October 04, 2009

From Charles Douglas Wehner:

Re: Tiny “T. rex” found (Sept. 17): In humans, and most higher animals, the young are double-jointed.

During childhood, the young experiment with different body-postures. For example, western children sit on chairs whilst oriental children sit on the ground if it is warm. To keep the legs from getting in the way, oriental children knot their legs together - the “Lotus Position”.

At puberty, the sex hormones trigger the “closure of the epiphyses”. That is to say, instead of having a “ball-and socket-joint” that has one ball and two sockets, the adult has one ball and one socket. The other socket has cemented itself to the bone ball, and the gap between socket and ball has closed. The band of bone created is known as the “epiphysis” (Greek - “excrescent growth”).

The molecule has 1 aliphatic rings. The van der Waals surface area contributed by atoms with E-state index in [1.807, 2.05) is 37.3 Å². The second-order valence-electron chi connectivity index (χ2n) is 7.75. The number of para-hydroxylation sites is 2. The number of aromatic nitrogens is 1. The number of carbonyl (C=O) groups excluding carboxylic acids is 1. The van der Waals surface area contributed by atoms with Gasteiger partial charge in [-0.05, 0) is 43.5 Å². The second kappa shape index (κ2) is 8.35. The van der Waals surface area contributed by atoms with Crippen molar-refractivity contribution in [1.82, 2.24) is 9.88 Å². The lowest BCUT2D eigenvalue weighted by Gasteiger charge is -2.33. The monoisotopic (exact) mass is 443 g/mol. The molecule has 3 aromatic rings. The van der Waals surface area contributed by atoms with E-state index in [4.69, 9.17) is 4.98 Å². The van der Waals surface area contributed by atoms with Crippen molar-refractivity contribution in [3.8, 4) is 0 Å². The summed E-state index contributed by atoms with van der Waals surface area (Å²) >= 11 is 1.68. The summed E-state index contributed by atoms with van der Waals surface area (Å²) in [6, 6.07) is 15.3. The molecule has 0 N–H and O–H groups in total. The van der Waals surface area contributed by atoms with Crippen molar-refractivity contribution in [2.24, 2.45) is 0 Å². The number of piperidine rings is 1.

Growth of the entire body now stops. The “set” of the joints, such as the knee-joint, has been optimised for the final, adult body-size. This is on the basis of habitual body-posture. The adult westerner finds the “Lotus Position” uncomfortable. The Oriental adult (from a warm part of the Orient) has no problem with this.

If at the time of Tyrannosaurus Rex, this optimisation system had not yet evolved, there would be NO NEED for a saurier to stop growing at puberty.

We have no living Tyrannosaurs. We do not know the growth-behaviour of the saurians. An examination of the epiphyses of the specimen would be needed in order to confirm that the “tiny Tyrannosaurus” had really stopped growing.


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